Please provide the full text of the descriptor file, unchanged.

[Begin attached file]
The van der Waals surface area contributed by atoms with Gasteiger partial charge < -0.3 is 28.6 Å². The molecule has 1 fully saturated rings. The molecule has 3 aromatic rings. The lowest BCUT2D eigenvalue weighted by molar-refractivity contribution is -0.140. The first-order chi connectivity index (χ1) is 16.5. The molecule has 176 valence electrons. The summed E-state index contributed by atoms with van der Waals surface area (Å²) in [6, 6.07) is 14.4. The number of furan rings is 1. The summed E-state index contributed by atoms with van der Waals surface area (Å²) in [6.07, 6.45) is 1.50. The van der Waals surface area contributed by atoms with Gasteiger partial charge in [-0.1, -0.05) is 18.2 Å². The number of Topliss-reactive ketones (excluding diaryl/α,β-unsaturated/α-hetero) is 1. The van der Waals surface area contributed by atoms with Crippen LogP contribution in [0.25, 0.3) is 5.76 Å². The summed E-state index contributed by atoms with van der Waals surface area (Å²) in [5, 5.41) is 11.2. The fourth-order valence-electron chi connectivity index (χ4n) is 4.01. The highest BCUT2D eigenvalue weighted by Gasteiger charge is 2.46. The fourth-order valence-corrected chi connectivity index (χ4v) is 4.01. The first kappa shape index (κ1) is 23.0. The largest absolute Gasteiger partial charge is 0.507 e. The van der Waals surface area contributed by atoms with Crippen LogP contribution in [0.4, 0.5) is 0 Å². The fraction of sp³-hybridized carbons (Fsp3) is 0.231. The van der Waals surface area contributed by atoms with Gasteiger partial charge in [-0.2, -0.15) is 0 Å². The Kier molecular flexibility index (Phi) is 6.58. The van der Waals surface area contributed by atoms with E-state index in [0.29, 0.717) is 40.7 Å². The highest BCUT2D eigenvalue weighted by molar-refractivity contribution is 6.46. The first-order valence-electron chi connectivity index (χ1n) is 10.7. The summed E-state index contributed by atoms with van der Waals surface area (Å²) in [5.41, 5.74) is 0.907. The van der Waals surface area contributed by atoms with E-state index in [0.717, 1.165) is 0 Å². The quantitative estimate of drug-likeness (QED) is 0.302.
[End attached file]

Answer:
The van der Waals surface area contributed by atoms with Gasteiger partial charge < -0.3 is 28.6 Å². The molecule has 1 fully saturated rings. The molecule has 3 aromatic rings. The lowest BCUT2D eigenvalue weighted by molar-refractivity contribution is -0.140. The first-order chi connectivity index (χ1) is 16.5. The molecule has 176 valence electrons. The summed E-state index contributed by atoms with van der Waals surface area (Å²) in [6, 6.07) is 14.4. The number of furan rings is 1. The summed E-state index contributed by atoms with van der Waals surface area (Å²) in [6.07, 6.45) is 1.50. The van der Waals surface area contributed by atoms with Gasteiger partial charge in [-0.1, -0.05) is 18.2 Å². The number of Topliss-reactive ketones (excluding diaryl/α,β-unsaturated/α-hetero) is 1. The van der Waals surface area contributed by atoms with Crippen LogP contribution in [0.25, 0.3) is 5.76 Å². The summed E-state index contributed by atoms with van der Waals surface area (Å²) in [5, 5.41) is 11.2. The fourth-order valence-electron chi connectivity index (χ4n) is 4.01. The highest BCUT2D eigenvalue weighted by Gasteiger charge is 2.46. The fourth-order valence-corrected chi connectivity index (χ4v) is 4.01. The first kappa shape index (κ1) is 23.0. The largest absolute Gasteiger partial charge is 0.507 e. The van der Waals surface area contributed by atoms with Crippen LogP contribution in [0.4, 0.5) is 0 Å². The fraction of sp³-hybridized carbons (Fsp3) is 0.231. The van der Waals surface area contributed by atoms with Gasteiger partial charge in [-0.2, -0.15) is 0 Å². The Kier molecular flexibility index (Phi) is 6.58. The van der Waals surface area contributed by atoms with E-state index in [0.29, 0.717) is 40.7 Å². The highest BCUT2D eigenvalue weighted by molar-refractivity contribution is 6.46. The first-order valence-electron chi connectivity index (χ1n) is 10.7. The summed E-state index contributed by atoms with van der Waals surface area (Å²) in [5.41, 5.74) is 0.907. The van der Waals surface area contributed by atoms with E-state index in [0.717, 1.165) is 0 Å². The quantitative estimate of drug-likeness (QED) is 0.302.